The films in our Legacies 150 playlist explore themes closely related to our Legacies 150 interactive photo essays, which reflect on legacy and inheritance a century and a half into Canadian Confederation. Like the first-person stories featured in these essays, our documentary playlist examines where we come from, who we are, and what kind of nation we are becoming.
A nation is a collection of stories. Where they overlap, they represent a shared experience and an intergenerational legacy. In their uniqueness, they underscore just how varied our individual lives are.
The Legacies 150 project started with the observation that traditional old-world definitions of “nation” as a people who share ethnicity, language, history, and culture don’t describe us very well. Our origin stories are all so vastly different.
Yet no matter how we came to be called and call ourselves Canadian, we now find ourselves together on a shared journey.
This playlist delves into some of the subjects highlighted in the interactive essays and initiates a dialogue with them through documentary filmmaking. You can watch the Legacies 150 interactive essays here.
This short documentary serves as a quiet elegy for way of life, which exists now only in the memories of those who experienced it. Bonnie Ammaaq and her family remember it vividly. When Bonnie was a little girl, her parents packed up their essentials, bundled her and her younger brother onto a long, fur-lined sled and left the government-manufactured community of Igloolik to live off the land as had generations of Inuit before them.
20-minute, bilingual film features the personal stories and experiences of diverse immigrants to Canada from all over the world. The impressions and reflections shared in the film touch on the themes of Journey, Arrival and Belonging. in Canada is at times moving, funny and thought-provoking and will show you the personal side of the Canadian immigration experience.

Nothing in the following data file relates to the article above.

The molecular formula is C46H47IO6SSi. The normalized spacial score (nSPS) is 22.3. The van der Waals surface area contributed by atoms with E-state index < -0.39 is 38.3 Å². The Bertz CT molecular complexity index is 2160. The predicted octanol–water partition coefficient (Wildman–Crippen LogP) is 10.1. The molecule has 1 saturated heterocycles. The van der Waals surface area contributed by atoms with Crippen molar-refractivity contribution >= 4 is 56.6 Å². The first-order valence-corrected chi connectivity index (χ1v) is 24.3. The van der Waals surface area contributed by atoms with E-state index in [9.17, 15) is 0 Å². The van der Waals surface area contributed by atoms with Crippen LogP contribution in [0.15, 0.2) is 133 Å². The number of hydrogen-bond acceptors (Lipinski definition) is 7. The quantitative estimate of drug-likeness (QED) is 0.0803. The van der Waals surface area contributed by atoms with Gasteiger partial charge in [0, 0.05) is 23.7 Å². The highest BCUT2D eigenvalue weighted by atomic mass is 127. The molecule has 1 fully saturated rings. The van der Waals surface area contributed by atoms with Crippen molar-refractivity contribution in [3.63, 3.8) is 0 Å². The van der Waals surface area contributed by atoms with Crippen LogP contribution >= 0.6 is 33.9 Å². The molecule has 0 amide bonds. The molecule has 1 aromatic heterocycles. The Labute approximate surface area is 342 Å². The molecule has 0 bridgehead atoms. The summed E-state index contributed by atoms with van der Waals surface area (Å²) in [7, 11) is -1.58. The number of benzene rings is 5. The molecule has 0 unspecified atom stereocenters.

In this short documentary, three French-speaking women (from Senegal, Mexico and Belgium) examine their own experiences as immigrants in Vancouver, where they raise their children alone. With strength and resilience, these women take up the challenge of rebuilding their lives to provide a “new world of possibility” for their children, while seeking to find their place in Canadian society.
This film was made as part of the Tremplin program, in collaboration with Radio-Canada.
Anne Marie Nakagawa's documentary examines what it means to have a background of mixed ancestries that cannot be easily categorized. By focusing on 7 Canadians who have one parent from a European background and one of a visible minority, she attempts to get at the root of what it means to be multi-ethnic in a world that wants each person to fit into a single category.
Finding a satisfactory frame of reference in our 'multicultural utopia' turns out to be more complex than one might think. Between: Living in the Hyphen offers a provocative glimpse of what the future holds: a departure from hyphenated names towards a celebration of fluidity and being mixed.